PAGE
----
Think about it anyway. Those cherry tomatoes that are starting to get a little shriveled or tomatoes that are approaching too ripe can be turned into oven or sun-dried tomatoes, other veggies can be dried, blanched and frozen or pickled. Fruit can be dried or frozen, too and there’s always small-batch jams, jellies and so on.
Bread items that are going stale can sometimes be refreshed (wrap in a damp cloth and microwave for 30 seconds or so) but before any of it molds, make into croutons or slice and dry in the oven for crostini.
You might only have little bits of this or that, but there’s no sense in letting things go to waste if it’s something you might be grateful for later. There is also no sense in going out for items if it is putting someone at risk. I’ll be posting some helps on more basic little projects and have quite a few on my site that I’ll organize into easy to find groupings.
If you haven’t gone through and stocked up your pantry, see my post on Stocking Up for Coronavirus, but wait until it’s safe to do so or order in.
Learn to Cook:
I read a couple of years ago that only 20 percent of us in the States cook, although I assume if you’re here, you’re one of them! Or maybe you just like me. If that’s the case, Kudos to you, lol!! j/k If there ever was a better time to get cooking and or baking, I don’t know when it would be. At the very least, try your hand at bread and/or items you can’t just get anymore.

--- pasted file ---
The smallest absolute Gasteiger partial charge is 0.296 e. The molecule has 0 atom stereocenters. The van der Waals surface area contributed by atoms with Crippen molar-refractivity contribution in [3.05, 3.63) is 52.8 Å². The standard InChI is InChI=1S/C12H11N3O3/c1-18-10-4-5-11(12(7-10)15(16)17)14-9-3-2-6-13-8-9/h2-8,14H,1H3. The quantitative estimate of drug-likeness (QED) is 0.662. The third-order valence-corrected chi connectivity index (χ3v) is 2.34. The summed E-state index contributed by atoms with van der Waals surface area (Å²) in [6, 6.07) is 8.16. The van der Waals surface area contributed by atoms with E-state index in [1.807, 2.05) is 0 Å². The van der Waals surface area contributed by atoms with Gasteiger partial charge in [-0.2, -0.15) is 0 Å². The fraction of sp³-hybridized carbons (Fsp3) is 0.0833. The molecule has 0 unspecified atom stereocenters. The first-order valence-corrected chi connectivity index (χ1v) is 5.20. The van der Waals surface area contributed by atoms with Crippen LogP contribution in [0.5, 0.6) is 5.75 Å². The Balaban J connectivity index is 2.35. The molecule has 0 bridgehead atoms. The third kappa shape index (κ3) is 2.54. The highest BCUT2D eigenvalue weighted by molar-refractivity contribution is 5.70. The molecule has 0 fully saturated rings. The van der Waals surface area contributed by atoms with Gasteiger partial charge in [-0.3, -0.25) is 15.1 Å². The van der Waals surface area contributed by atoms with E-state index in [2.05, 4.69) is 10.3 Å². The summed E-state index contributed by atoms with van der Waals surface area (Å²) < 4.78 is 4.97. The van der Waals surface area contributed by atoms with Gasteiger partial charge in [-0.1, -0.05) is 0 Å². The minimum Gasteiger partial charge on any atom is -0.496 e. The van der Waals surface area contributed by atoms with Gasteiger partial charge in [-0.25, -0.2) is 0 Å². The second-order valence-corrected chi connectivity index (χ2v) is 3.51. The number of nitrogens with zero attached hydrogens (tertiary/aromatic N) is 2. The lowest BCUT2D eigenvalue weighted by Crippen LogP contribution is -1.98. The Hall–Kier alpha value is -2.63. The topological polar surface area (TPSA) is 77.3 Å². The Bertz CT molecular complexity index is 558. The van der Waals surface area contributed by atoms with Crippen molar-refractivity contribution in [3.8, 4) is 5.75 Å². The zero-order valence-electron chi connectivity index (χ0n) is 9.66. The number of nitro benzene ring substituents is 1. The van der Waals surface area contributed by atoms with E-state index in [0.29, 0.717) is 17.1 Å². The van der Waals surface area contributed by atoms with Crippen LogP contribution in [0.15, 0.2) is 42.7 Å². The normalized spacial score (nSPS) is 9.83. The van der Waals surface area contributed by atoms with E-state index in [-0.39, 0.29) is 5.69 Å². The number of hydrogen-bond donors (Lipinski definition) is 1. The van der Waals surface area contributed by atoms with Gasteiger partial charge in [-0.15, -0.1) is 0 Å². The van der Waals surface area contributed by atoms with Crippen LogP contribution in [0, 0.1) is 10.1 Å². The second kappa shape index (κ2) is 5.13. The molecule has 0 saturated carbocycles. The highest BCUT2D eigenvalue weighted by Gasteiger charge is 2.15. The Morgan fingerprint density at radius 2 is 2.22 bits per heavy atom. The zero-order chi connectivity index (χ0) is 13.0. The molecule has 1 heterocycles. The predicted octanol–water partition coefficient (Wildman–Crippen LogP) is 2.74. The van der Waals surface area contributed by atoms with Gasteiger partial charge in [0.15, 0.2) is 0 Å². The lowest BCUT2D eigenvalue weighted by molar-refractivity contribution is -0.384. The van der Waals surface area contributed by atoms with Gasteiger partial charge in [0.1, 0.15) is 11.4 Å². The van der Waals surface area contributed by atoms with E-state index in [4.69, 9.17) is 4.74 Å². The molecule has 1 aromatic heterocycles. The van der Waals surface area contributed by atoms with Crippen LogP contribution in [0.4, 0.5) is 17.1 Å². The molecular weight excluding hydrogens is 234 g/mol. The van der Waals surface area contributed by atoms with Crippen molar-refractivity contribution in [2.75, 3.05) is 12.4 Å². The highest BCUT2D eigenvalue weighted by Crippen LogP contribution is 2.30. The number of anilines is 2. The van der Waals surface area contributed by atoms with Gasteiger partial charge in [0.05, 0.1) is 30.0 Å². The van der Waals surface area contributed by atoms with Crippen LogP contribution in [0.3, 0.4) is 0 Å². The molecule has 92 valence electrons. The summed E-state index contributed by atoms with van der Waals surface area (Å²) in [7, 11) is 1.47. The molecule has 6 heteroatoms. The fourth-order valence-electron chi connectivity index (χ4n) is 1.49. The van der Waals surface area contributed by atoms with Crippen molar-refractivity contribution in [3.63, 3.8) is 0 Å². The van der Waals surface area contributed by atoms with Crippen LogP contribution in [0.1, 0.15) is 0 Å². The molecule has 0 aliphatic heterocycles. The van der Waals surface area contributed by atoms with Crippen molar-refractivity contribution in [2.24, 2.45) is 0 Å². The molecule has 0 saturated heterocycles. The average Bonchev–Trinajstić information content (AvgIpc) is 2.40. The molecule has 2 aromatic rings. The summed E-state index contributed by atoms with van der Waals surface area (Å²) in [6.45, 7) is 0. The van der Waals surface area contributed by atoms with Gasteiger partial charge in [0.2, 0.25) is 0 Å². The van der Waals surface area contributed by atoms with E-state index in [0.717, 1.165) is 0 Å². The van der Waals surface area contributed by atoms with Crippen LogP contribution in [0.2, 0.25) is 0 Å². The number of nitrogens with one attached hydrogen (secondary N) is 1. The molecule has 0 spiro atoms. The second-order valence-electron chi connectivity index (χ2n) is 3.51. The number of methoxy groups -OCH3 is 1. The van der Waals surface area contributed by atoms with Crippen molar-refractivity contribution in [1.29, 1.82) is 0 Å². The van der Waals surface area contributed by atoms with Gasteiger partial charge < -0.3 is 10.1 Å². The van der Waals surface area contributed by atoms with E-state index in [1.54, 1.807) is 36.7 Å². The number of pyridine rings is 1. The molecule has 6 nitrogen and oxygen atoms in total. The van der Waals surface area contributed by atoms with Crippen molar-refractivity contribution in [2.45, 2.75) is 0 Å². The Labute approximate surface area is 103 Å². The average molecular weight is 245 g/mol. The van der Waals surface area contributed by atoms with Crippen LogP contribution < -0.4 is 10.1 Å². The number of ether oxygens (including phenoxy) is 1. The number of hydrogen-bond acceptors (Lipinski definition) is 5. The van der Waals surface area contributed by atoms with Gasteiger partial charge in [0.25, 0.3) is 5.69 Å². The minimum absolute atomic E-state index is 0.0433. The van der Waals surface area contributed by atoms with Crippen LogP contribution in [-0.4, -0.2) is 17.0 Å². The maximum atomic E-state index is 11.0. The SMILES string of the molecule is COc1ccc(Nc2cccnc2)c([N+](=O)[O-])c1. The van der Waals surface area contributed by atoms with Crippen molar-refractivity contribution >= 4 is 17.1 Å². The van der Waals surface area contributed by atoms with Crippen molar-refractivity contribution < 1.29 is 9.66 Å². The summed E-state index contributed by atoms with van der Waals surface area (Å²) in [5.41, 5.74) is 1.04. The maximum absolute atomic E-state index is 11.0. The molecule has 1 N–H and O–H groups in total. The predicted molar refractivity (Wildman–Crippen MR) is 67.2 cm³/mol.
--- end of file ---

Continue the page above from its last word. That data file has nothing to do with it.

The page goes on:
Some of my best and most vivid memories are cooking with my Mom and Grandmas. That’s a gift you can give your children. Cooking, too, can keep you busy at home if you’re downright bored!
Start a Facebook Community Group:
If you or your older kids are social media adept, think about starting a community Facebook group, a place where people can meet up online and share what they have and connect with people in need.
This is a definite lesson in social justice and community involvement and will need administrative monitoring and parental oversight if your child is underage. It’s a project and a long term commitment but one that can teach so many lessons.
As a matter of fact, I’m calling out all my blogging friends to do the same! This is one of my things in the works.
Go Through Family Photos & Share Family History:
Have you ever been in an antique store and saw an ancient old photo album? That’s the saddest thing in the world. If you’re an elder, sit down, maybe with your children or grandchildren if it’s safe, scan, label, whatever needs to be done so they will be preserved.
This is a great time to think about getting items to those who would like them. Don’t be like my folks who just passed on some family silver that sat in a chest in a closet for decades to my brother now that he’s in his 60’s.